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Tunisia: Suicide blast was 'isolated act' by jobless woman

Tunisian security forces take measures by cordoning off the area after a woman blew herself up in Tunis, Tunisia on 29 October 2018 [Mohamed Mdalla/Anadolu Agency]
Tunisian security forces take measures by cordoning off the area after a woman blew herself up in Tunis, Tunisia on 29 October 2018 [Mohamed Mdalla/Anadolu Agency]

Tunisia's economic woes are under scrutiny after the government revealed that a suicide blast committed by a woman earlier this week was an "isolated act" committed after years of the perpetrator being unemployed.

Thirty-year-old Mouna Guebla detonated explosives on Monday near a gathering of police cars in the upmarket Habib Bourguiba Avenue in central Tunis, injuring some 15 officers and two teenagers in the first such attack in the city since 2015.

Having graduated from university with a degree in English, Guebla, from the eastern region of Mahdia, had reportedly failed to find work for several years and was working as a shepherdess.

Interior Minister Hichem Fourati said this week that Guebla was not on a watch-list of potential extremists "and was not known for her religious background or affiliation".

"It was an isolated act, the security services were on the alert, they intervened very quickly," he told reporters.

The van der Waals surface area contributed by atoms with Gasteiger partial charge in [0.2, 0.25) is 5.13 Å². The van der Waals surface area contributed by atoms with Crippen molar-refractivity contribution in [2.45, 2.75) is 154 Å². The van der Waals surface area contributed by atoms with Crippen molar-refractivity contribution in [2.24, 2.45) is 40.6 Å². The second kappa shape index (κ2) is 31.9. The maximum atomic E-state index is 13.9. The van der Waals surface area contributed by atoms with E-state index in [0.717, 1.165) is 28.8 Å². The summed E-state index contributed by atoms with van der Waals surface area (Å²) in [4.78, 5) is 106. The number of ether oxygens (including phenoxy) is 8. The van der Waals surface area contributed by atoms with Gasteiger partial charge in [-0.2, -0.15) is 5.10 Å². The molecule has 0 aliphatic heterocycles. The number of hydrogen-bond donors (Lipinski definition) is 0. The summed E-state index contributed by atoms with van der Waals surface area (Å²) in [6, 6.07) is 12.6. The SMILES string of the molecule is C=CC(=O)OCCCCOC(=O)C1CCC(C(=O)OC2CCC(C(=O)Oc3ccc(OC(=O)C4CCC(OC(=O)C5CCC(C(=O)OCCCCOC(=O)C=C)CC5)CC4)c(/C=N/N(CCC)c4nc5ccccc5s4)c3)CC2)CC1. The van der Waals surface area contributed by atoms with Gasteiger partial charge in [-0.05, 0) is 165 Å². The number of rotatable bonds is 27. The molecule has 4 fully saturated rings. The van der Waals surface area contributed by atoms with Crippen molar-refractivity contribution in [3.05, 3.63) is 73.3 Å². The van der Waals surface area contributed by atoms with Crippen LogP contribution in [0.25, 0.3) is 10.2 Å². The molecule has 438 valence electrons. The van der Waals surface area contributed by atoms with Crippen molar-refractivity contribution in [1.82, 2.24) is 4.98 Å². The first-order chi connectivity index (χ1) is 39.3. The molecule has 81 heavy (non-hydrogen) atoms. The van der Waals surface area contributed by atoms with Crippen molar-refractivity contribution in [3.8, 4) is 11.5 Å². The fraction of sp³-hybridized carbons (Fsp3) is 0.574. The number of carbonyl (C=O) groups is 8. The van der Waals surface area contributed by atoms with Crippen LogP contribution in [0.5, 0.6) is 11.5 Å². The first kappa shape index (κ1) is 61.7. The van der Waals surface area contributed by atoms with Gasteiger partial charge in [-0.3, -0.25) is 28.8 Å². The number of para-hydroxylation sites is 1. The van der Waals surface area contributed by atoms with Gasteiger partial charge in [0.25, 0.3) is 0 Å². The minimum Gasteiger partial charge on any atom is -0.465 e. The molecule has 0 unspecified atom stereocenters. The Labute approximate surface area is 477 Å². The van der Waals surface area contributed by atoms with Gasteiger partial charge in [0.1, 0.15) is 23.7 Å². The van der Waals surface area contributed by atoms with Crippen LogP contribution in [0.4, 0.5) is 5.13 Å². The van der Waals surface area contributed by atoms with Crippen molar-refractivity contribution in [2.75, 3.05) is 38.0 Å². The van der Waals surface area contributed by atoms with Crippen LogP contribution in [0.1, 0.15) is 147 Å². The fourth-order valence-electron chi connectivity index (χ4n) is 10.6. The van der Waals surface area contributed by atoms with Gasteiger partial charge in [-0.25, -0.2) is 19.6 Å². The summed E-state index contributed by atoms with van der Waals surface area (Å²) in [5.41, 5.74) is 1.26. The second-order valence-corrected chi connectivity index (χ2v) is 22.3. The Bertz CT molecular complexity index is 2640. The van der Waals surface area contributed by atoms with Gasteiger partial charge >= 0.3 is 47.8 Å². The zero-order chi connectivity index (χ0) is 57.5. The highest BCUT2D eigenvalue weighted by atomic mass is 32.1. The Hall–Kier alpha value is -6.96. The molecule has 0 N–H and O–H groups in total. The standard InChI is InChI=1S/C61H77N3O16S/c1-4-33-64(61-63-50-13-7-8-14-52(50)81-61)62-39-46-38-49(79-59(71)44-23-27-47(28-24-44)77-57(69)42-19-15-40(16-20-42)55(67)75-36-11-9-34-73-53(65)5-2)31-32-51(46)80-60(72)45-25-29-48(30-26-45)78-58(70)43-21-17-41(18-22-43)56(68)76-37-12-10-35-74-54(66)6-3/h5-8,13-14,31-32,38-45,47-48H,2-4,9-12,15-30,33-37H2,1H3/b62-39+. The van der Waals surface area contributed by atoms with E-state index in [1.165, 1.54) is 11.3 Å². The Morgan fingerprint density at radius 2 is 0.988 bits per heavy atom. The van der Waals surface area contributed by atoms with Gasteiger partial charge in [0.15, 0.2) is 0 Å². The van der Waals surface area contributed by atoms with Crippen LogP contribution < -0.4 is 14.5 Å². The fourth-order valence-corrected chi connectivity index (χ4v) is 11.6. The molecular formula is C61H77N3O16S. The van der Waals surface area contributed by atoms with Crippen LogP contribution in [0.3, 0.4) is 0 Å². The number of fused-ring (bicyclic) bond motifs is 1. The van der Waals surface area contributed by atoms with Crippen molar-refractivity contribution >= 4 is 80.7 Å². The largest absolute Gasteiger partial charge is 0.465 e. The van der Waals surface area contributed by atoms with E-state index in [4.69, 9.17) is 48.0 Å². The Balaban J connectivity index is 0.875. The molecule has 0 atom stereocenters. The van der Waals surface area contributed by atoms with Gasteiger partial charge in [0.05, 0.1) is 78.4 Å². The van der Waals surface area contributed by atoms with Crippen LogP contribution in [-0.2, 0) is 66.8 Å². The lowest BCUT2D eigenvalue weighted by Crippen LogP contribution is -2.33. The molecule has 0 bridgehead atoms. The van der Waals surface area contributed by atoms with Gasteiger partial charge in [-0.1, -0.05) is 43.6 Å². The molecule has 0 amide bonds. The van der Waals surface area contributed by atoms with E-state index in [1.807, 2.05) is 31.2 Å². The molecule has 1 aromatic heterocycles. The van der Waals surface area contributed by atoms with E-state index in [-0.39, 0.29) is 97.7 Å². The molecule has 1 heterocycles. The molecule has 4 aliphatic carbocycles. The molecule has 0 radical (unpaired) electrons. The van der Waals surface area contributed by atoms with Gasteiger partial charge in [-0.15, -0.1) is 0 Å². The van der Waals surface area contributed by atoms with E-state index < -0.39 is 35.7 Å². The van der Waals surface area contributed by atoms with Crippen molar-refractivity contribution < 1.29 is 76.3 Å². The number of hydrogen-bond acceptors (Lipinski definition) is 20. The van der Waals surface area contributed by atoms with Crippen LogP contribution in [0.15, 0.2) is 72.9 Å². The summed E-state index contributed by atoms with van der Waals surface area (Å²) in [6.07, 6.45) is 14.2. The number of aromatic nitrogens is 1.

Guebla's family similarly described her as a "model" if "naive" young woman, who spent a lot of time at the computer.

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The incident has prompted a renewed focus at socio-economic conditions in Tunisia, eight years after Mohammed Bouazizi set himself on fire in frustration at being unable to find employment, an incident which sparked the Arab Spring across the region. Unemployment has remained largely stagnant in recent years at 15 per cent, but the proportion is significantly higher for the youth, with nearly a third of graduates unable to find work.

Slow economic growth has also been complicated by continuing political instability; the country has witnessed seven prime ministers since the ousting of president Zine El Abedine Ben Ali and cabinet reshuffles are a regular occurrence.

Tunisians have been battling with several austerity measures as part of the government's commitment to an International Monetary Fund (IMF) programme in 2016 worth some $2.8 billion. As a result, the country has witnessed dozens of protests since the beginning of the year over cuts to wages and the subsidies of basic food staples, amid high unemployment and inflation.

According to a poll conducted by the private company Sigma Conseil earlier this year, nearly 80 per cent of Tunisians believe that the country is on the wrong track, with many expressing increased dissatisfaction with the actions of the president and prime minister.

Frustration over economic conditions has also driven many towards groups like Daesh, who promise high salaries in return for military service. Thousands of Tunisians have journeyed to neighbouring Libya for training, before joining the so-called Islamic State's fight in Syria, Iraq, Yemen or Mali.

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